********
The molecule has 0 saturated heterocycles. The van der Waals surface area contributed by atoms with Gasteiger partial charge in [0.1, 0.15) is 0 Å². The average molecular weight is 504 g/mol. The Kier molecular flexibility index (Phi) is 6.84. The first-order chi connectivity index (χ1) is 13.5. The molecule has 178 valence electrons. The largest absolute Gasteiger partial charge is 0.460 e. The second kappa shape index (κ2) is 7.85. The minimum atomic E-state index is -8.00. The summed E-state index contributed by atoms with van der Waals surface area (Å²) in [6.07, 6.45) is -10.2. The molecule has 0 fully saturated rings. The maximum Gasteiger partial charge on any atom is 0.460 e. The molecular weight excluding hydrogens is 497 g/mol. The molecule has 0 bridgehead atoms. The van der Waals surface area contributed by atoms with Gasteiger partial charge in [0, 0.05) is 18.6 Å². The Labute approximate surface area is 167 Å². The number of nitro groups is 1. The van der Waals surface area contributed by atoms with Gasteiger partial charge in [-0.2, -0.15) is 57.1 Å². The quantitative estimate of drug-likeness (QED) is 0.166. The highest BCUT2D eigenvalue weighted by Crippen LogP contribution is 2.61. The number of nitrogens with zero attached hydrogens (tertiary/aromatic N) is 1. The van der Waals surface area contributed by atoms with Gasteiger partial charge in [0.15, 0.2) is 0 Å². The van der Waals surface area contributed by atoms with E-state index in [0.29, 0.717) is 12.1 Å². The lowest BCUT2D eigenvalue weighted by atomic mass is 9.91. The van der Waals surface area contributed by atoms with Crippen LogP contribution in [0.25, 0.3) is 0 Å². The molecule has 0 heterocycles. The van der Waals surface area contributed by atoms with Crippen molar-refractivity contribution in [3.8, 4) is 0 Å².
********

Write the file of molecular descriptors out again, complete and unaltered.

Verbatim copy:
The molecule has 0 saturated heterocycles. The van der Waals surface area contributed by atoms with Gasteiger partial charge in [0.1, 0.15) is 0 Å². The average molecular weight is 504 g/mol. The Kier molecular flexibility index (Phi) is 6.84. The first-order chi connectivity index (χ1) is 13.5. The molecule has 178 valence electrons. The largest absolute Gasteiger partial charge is 0.460 e. The second kappa shape index (κ2) is 7.85. The minimum atomic E-state index is -8.00. The summed E-state index contributed by atoms with van der Waals surface area (Å²) in [6.07, 6.45) is -10.2. The molecule has 0 fully saturated rings. The maximum Gasteiger partial charge on any atom is 0.460 e. The molecular weight excluding hydrogens is 497 g/mol. The molecule has 0 bridgehead atoms. The van der Waals surface area contributed by atoms with Gasteiger partial charge in [0, 0.05) is 18.6 Å². The Labute approximate surface area is 167 Å². The number of nitro groups is 1. The van der Waals surface area contributed by atoms with Gasteiger partial charge in [-0.2, -0.15) is 57.1 Å². The quantitative estimate of drug-likeness (QED) is 0.166. The highest BCUT2D eigenvalue weighted by Crippen LogP contribution is 2.61. The number of nitrogens with zero attached hydrogens (tertiary/aromatic N) is 1. The van der Waals surface area contributed by atoms with Gasteiger partial charge in [0.15, 0.2) is 0 Å². The van der Waals surface area contributed by atoms with E-state index in [0.29, 0.717) is 12.1 Å². The lowest BCUT2D eigenvalue weighted by atomic mass is 9.91. The van der Waals surface area contributed by atoms with Crippen LogP contribution in [0.25, 0.3) is 0 Å². The molecule has 0 heterocycles. The van der Waals surface area contributed by atoms with Crippen molar-refractivity contribution in [3.8, 4) is 0 Å².